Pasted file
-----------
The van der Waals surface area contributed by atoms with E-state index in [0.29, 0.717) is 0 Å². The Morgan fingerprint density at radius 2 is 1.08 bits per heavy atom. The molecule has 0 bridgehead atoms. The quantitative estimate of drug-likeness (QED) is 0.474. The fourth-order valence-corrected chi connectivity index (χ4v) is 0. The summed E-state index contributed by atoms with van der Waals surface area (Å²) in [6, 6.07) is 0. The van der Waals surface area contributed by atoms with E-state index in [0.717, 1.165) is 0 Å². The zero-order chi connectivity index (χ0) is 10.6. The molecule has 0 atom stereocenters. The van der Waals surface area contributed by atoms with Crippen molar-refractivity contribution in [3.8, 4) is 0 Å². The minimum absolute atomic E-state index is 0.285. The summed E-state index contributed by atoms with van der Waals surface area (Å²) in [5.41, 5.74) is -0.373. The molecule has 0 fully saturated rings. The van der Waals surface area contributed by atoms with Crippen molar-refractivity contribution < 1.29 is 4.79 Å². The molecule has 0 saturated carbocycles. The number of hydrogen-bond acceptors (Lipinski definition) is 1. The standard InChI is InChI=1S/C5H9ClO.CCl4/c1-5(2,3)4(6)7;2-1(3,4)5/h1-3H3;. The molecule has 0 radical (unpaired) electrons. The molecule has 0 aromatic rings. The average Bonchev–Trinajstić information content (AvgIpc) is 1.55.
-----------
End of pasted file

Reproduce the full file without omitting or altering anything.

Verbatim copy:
The van der Waals surface area contributed by atoms with E-state index in [0.29, 0.717) is 0 Å². The Morgan fingerprint density at radius 2 is 1.08 bits per heavy atom. The molecule has 0 bridgehead atoms. The quantitative estimate of drug-likeness (QED) is 0.474. The fourth-order valence-corrected chi connectivity index (χ4v) is 0. The summed E-state index contributed by atoms with van der Waals surface area (Å²) in [6, 6.07) is 0. The van der Waals surface area contributed by atoms with E-state index in [0.717, 1.165) is 0 Å². The zero-order chi connectivity index (χ0) is 10.6. The molecule has 0 atom stereocenters. The van der Waals surface area contributed by atoms with Crippen molar-refractivity contribution in [3.8, 4) is 0 Å². The minimum absolute atomic E-state index is 0.285. The summed E-state index contributed by atoms with van der Waals surface area (Å²) in [5.41, 5.74) is -0.373. The molecule has 0 fully saturated rings. The van der Waals surface area contributed by atoms with Crippen molar-refractivity contribution < 1.29 is 4.79 Å². The molecule has 0 saturated carbocycles. The number of hydrogen-bond acceptors (Lipinski definition) is 1. The standard InChI is InChI=1S/C5H9ClO.CCl4/c1-5(2,3)4(6)7;2-1(3,4)5/h1-3H3;. The molecule has 0 radical (unpaired) electrons. The molecule has 0 aromatic rings. The average Bonchev–Trinajstić information content (AvgIpc) is 1.55.